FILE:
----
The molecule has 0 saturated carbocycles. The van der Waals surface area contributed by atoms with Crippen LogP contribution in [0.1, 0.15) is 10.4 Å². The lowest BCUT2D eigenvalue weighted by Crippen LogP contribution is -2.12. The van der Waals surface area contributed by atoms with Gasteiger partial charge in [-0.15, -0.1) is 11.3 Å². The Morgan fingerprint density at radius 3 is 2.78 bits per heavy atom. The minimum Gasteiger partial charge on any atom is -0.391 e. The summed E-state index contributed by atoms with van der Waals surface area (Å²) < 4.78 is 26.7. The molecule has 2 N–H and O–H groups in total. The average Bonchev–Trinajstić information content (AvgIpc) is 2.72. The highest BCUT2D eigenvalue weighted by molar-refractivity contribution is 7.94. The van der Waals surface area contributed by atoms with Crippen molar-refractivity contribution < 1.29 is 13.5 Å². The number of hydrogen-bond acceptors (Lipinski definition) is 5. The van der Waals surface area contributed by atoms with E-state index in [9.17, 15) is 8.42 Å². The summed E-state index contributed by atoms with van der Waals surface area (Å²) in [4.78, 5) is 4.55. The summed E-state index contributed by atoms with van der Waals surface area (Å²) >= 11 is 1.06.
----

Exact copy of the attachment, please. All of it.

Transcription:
The molecule has 0 saturated carbocycles. The van der Waals surface area contributed by atoms with Crippen LogP contribution in [0.1, 0.15) is 10.4 Å². The lowest BCUT2D eigenvalue weighted by Crippen LogP contribution is -2.12. The van der Waals surface area contributed by atoms with Gasteiger partial charge in [-0.15, -0.1) is 11.3 Å². The Morgan fingerprint density at radius 3 is 2.78 bits per heavy atom. The minimum Gasteiger partial charge on any atom is -0.391 e. The summed E-state index contributed by atoms with van der Waals surface area (Å²) < 4.78 is 26.7. The molecule has 2 N–H and O–H groups in total. The average Bonchev–Trinajstić information content (AvgIpc) is 2.72. The highest BCUT2D eigenvalue weighted by molar-refractivity contribution is 7.94. The van der Waals surface area contributed by atoms with Crippen molar-refractivity contribution < 1.29 is 13.5 Å². The number of hydrogen-bond acceptors (Lipinski definition) is 5. The van der Waals surface area contributed by atoms with E-state index in [9.17, 15) is 8.42 Å². The summed E-state index contributed by atoms with van der Waals surface area (Å²) in [4.78, 5) is 4.55. The summed E-state index contributed by atoms with van der Waals surface area (Å²) >= 11 is 1.06.